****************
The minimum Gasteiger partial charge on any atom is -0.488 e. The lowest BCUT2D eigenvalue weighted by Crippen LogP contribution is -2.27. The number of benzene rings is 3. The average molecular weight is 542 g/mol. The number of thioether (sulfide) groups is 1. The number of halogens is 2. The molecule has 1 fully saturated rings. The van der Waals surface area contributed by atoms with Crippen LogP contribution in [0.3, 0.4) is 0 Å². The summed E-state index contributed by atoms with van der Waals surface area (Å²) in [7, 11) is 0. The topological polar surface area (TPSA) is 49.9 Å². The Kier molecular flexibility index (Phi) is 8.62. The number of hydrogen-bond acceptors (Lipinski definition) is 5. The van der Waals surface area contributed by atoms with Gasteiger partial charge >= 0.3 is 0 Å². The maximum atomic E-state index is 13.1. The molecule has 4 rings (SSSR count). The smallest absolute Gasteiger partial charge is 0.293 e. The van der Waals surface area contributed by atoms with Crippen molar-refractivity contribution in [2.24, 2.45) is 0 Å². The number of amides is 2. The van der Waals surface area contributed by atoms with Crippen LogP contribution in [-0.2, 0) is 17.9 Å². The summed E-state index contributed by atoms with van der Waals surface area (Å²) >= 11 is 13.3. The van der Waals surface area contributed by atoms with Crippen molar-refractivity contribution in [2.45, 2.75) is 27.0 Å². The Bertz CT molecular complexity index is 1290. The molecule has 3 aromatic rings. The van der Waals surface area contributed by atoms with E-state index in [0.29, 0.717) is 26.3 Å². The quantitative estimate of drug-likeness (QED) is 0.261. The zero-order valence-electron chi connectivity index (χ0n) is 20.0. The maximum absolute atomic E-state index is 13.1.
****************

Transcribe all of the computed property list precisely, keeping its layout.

The minimum Gasteiger partial charge on any atom is -0.488 e. The lowest BCUT2D eigenvalue weighted by Crippen LogP contribution is -2.27. The number of benzene rings is 3. The average molecular weight is 542 g/mol. The number of thioether (sulfide) groups is 1. The number of halogens is 2. The molecule has 1 fully saturated rings. The van der Waals surface area contributed by atoms with Crippen LogP contribution in [0.3, 0.4) is 0 Å². The summed E-state index contributed by atoms with van der Waals surface area (Å²) in [7, 11) is 0. The topological polar surface area (TPSA) is 49.9 Å². The Kier molecular flexibility index (Phi) is 8.62. The number of hydrogen-bond acceptors (Lipinski definition) is 5. The van der Waals surface area contributed by atoms with Gasteiger partial charge >= 0.3 is 0 Å². The maximum atomic E-state index is 13.1. The molecule has 4 rings (SSSR count). The smallest absolute Gasteiger partial charge is 0.293 e. The van der Waals surface area contributed by atoms with Crippen molar-refractivity contribution in [2.24, 2.45) is 0 Å². The number of amides is 2. The van der Waals surface area contributed by atoms with Crippen LogP contribution in [-0.2, 0) is 17.9 Å². The summed E-state index contributed by atoms with van der Waals surface area (Å²) >= 11 is 13.3. The van der Waals surface area contributed by atoms with Crippen molar-refractivity contribution in [2.45, 2.75) is 27.0 Å². The Bertz CT molecular complexity index is 1290. The molecule has 3 aromatic rings. The van der Waals surface area contributed by atoms with E-state index in [0.29, 0.717) is 26.3 Å². The quantitative estimate of drug-likeness (QED) is 0.261. The zero-order valence-electron chi connectivity index (χ0n) is 20.0. The maximum absolute atomic E-state index is 13.1.